10. Influence animals (like the cleric’s turn undead ability)

TABLE VII: What is their ritual garb?

  1. Yellow robes
  2. Full armor with helm (antiques valued)
  3. Official magistrates — they actually run the 
  4. Wizard robes, full on stars and moons and pointy hats (they believe they are magic-users)
  5. Finely scented loin cloth
  6. Black tunic and sandals
  7. Masquerade masks
  8. Business formal — suit and tie or equivalent for time period
  9. Paramilitary uniforms
  10. Shape-changers — lycanthropes or other, ritual “garb” is their non-human form

TABLE VIII: What do their nameless rituals entail?

  1. Eating live animals (roll on animal table for type)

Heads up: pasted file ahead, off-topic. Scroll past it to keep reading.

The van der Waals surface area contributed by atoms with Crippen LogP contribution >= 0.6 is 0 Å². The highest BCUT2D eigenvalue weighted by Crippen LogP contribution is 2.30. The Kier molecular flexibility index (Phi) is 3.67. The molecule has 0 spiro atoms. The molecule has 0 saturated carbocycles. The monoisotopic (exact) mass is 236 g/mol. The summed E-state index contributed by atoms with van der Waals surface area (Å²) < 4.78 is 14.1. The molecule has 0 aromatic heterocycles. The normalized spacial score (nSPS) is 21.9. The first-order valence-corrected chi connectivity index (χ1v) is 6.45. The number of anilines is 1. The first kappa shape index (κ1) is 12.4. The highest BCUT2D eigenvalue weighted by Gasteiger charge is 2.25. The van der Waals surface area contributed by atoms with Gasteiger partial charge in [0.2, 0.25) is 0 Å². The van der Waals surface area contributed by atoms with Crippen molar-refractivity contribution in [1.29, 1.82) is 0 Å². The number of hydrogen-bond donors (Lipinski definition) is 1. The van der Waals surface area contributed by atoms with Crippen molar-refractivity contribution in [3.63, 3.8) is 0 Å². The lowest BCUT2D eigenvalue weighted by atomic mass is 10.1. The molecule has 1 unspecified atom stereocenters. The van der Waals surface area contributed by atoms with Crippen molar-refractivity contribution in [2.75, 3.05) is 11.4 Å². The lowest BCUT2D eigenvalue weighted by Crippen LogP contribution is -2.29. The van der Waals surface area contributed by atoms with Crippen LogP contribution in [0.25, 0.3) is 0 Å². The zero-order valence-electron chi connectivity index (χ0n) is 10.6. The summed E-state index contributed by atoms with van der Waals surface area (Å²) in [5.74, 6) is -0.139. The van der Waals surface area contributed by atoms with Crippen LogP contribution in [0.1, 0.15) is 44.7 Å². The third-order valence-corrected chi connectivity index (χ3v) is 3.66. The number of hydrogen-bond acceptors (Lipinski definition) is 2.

2. Recitation of ancient sutras
  3. Silent meditation
  4. Ritual combat
  5. Human sacrifice
  6. Animal sacrifice (roll on animal table)
  7. Burning the sacred texts of rival cults
  8. Riddles
  9. Summoning
  10. Believer suicides

TABLE IX: Where do they hold their nameless rituals?

  1. Center for performing arts (amphitheater, boxing ring, etc)
  2. Ancient stone circle
  3. Fake ancient stone circle (they set it up)
  4. Ancient unearthed vessel
  5. Town hall — they run the place
  6. The home of a ritually slain family
  7. A natural glade under an overcast sky
  8. By running water to protect from hostile spirits
  9. Another religion’s holy sanctum
  10. In the northeast of any habitation

TABLE X: How old is the sect?

  1. Just founded last week
  2. Before any known civilization
  3. Was loosed on the world by something let out of a dungeon by PCs
  4. During the founding of the current dynasty (or political order)
  5. The previous dynasty (cult is all that remains)
  6. Cult is a cyclical plague unleashed to punish decadent societies